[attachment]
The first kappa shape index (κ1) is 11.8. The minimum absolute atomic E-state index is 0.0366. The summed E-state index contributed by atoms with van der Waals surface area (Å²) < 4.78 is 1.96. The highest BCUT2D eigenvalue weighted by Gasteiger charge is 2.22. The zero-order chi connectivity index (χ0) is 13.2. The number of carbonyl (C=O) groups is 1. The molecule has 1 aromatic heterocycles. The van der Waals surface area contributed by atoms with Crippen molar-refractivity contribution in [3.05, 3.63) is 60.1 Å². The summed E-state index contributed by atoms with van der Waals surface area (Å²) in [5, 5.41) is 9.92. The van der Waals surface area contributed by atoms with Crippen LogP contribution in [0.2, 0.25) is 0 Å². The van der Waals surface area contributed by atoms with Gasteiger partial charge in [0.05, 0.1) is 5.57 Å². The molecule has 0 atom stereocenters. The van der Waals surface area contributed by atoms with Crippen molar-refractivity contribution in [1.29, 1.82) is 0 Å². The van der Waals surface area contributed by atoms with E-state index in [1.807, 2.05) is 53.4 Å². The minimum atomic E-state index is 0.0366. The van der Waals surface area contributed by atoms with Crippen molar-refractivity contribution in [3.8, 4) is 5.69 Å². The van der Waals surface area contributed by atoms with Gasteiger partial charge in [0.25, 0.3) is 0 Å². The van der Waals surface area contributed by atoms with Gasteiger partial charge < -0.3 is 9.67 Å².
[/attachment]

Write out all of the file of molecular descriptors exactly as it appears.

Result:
The first kappa shape index (κ1) is 11.8. The minimum absolute atomic E-state index is 0.0366. The summed E-state index contributed by atoms with van der Waals surface area (Å²) < 4.78 is 1.96. The highest BCUT2D eigenvalue weighted by Gasteiger charge is 2.22. The zero-order chi connectivity index (χ0) is 13.2. The number of carbonyl (C=O) groups is 1. The molecule has 1 aromatic heterocycles. The van der Waals surface area contributed by atoms with Crippen molar-refractivity contribution in [3.05, 3.63) is 60.1 Å². The summed E-state index contributed by atoms with van der Waals surface area (Å²) in [5, 5.41) is 9.92. The van der Waals surface area contributed by atoms with Crippen LogP contribution in [0.2, 0.25) is 0 Å². The van der Waals surface area contributed by atoms with Gasteiger partial charge in [0.05, 0.1) is 5.57 Å². The molecule has 0 atom stereocenters. The van der Waals surface area contributed by atoms with Crippen molar-refractivity contribution in [1.29, 1.82) is 0 Å². The van der Waals surface area contributed by atoms with E-state index in [1.807, 2.05) is 53.4 Å². The minimum atomic E-state index is 0.0366. The van der Waals surface area contributed by atoms with Crippen molar-refractivity contribution in [3.8, 4) is 5.69 Å². The van der Waals surface area contributed by atoms with Gasteiger partial charge in [0.25, 0.3) is 0 Å². The van der Waals surface area contributed by atoms with Gasteiger partial charge < -0.3 is 9.67 Å².